18 June 2009 Internet
How to lock Wireless Broadband Connection
At first glance having your wireless connection hijacked is not as improbable as it may seem.
Regardless of whether your wireless connection is liberated by a balaclava-clad burglar during the night or a chap on his laptop sitting in a white van outside your house on his lunchbreak, the end result is the same: a high bill or, even worse, a 'policeman's knock' at 5am.
To avoid this happening to you and to ensure that nobody piggy-backs on your broadband connection, have a look at the helpful hints below.
Get a password
It is a fact that a lot of broadband users overlook the importance of a network key or password. This invariably leaves their wireless network, and critically, their documents and data, unprotected and open to all and sundry within range. Ouch.
The safest way to prevent unauthorised access to the system is to strictly limit it only to those people who need to be aware of the password, which then has to be entered before the network can be accessed.
To make your network's password even more secure, you can adjust the depth of protection by means of encryption, as described below.
Use a strong encryption method
If you are unfamiliar with the term and what it involves, this may help. If you have a wireless broadband deal, basically there are two types of encryption used to protect wireless networks, namely, WEP and WPA.
With WEP protection, the wireless router creates a sequence of random letters and numbers using either 10 (64bit) or 26 (128bit) characters which form the password you would use to get into your network.
But this method of encryption has become a hacker's dream as it didn't take them long to learn how to crack any password by simply doing a quick search on Google, making this method about as safe as a car careering downhill with no brakes and with the turbo booster on max.
With WPA, you are able to choose your own password made up in any way you like. This is virtually impossible to hack, with only the people knowing the password able to log-on. Sounds safer, doesn't it?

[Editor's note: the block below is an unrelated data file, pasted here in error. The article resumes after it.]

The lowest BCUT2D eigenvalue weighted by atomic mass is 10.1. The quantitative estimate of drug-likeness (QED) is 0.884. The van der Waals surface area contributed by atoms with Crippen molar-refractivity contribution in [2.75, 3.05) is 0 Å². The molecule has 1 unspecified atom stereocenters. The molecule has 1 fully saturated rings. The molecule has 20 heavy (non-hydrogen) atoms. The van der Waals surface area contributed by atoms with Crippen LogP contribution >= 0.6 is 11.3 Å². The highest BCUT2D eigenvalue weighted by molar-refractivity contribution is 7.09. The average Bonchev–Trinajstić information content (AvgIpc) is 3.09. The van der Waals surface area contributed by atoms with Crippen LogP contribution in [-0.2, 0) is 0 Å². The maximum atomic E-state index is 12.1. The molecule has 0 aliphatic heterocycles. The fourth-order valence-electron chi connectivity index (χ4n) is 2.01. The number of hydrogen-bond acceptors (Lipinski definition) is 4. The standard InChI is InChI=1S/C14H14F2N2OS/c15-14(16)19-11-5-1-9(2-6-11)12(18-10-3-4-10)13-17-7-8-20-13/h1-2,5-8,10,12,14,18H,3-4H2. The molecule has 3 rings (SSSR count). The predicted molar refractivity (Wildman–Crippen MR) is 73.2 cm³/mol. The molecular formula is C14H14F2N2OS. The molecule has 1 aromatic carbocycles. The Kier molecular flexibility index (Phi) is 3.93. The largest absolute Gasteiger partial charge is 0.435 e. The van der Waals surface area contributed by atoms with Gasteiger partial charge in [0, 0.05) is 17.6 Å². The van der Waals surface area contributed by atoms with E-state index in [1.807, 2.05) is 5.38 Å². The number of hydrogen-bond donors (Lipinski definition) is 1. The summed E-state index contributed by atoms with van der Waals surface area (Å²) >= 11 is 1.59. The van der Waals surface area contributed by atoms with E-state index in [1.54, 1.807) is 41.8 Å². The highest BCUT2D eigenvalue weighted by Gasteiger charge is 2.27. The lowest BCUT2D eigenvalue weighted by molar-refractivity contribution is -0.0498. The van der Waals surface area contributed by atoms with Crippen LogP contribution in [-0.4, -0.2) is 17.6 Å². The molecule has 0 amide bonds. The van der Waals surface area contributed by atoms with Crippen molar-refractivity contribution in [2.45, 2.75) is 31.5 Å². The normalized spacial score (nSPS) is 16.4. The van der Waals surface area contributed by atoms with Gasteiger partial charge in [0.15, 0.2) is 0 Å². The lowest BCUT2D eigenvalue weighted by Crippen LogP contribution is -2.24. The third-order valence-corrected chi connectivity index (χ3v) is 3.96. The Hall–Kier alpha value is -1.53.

Monitor how much bandwidth you are using
It is only common sense to realise that sending and receiving emails or watching iPlayer is bound to cost you something. This cost is initially carried by your broadband provider who then craftily passes these costs on to you, as the user, once it reaches a certain trigger point.
So, if your broadband package allows you a limited amount of usage every month, 5Gb for example, you will have to pay extra if you exceed the limit but with an unlimited broadband package, it is immaterial how much bandwidth you use as it is all included in the monthly price.
A password is definitely a must. It not only protects your network from being piggy-backed by any Tom, Dick or Harry with you having to foot the whole bill, but it also means you can monitor your bandwidth usage by means of a nifty free program such as NetMeter. This keeps your network safe from any unlawful shenanigans behind your back.
Don't forget a firewall
In this day and age, with the number of sophisticated internet hackers around, you must be able to protect your broadband connection as far as possible from virtual intrusion.
A hardware firewall, which is fortunately built in to just about all routers, offers far better secure protection than the average software firewall does.
This deters unwelcome hackers and any other illegal attempts to access your computer via the internet.
What you must do is to have a good look through the manual for your router to make certain that your firewall is turned on.
But you must also realise that a firewall alone is insufficient safeguard against viruses, so it is absolutely essential to also have anti-virus software installed, which you should keep regularly up to date.